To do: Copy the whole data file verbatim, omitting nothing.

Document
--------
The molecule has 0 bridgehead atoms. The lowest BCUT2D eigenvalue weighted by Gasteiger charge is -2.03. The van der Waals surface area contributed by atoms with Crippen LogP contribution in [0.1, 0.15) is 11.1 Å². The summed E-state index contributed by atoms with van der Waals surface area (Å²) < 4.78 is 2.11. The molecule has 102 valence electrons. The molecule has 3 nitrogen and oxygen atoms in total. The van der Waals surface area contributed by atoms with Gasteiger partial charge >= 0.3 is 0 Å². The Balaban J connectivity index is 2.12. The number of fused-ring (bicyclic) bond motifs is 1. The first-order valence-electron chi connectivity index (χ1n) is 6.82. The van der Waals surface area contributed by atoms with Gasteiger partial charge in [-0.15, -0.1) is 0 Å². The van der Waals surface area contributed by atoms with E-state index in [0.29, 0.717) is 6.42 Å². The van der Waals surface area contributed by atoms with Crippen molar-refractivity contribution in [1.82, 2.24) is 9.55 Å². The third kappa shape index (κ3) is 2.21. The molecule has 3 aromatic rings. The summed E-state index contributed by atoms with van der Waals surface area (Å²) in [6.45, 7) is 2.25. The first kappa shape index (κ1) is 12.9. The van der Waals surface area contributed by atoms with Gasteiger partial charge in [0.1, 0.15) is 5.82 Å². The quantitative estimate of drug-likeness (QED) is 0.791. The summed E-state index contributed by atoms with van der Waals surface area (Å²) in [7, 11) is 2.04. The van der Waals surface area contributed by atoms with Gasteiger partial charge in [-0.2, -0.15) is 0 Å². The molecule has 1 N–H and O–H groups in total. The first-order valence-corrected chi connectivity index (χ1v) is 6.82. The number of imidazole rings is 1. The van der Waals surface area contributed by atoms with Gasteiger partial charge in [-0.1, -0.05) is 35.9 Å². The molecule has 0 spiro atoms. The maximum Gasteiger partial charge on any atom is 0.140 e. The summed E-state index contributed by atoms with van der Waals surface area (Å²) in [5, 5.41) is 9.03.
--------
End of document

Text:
The molecule has 0 bridgehead atoms. The lowest BCUT2D eigenvalue weighted by Gasteiger charge is -2.03. The van der Waals surface area contributed by atoms with Crippen LogP contribution in [0.1, 0.15) is 11.1 Å². The summed E-state index contributed by atoms with van der Waals surface area (Å²) < 4.78 is 2.11. The molecule has 102 valence electrons. The molecule has 3 nitrogen and oxygen atoms in total. The van der Waals surface area contributed by atoms with Gasteiger partial charge >= 0.3 is 0 Å². The Balaban J connectivity index is 2.12. The number of fused-ring (bicyclic) bond motifs is 1. The first-order valence-electron chi connectivity index (χ1n) is 6.82. The van der Waals surface area contributed by atoms with Gasteiger partial charge in [-0.15, -0.1) is 0 Å². The van der Waals surface area contributed by atoms with E-state index in [0.29, 0.717) is 6.42 Å². The van der Waals surface area contributed by atoms with Crippen molar-refractivity contribution in [1.82, 2.24) is 9.55 Å². The third kappa shape index (κ3) is 2.21. The molecule has 3 aromatic rings. The summed E-state index contributed by atoms with van der Waals surface area (Å²) in [6.45, 7) is 2.25. The first kappa shape index (κ1) is 12.9. The van der Waals surface area contributed by atoms with Gasteiger partial charge in [0.1, 0.15) is 5.82 Å². The quantitative estimate of drug-likeness (QED) is 0.791. The summed E-state index contributed by atoms with van der Waals surface area (Å²) in [7, 11) is 2.04. The van der Waals surface area contributed by atoms with Gasteiger partial charge in [-0.2, -0.15) is 0 Å². The molecule has 1 N–H and O–H groups in total. The first-order valence-corrected chi connectivity index (χ1v) is 6.82. The number of imidazole rings is 1. The van der Waals surface area contributed by atoms with Gasteiger partial charge in [-0.1, -0.05) is 35.9 Å². The molecule has 0 spiro atoms. The maximum Gasteiger partial charge on any atom is 0.140 e. The summed E-state index contributed by atoms with van der Waals surface area (Å²) in [5, 5.41) is 9.03.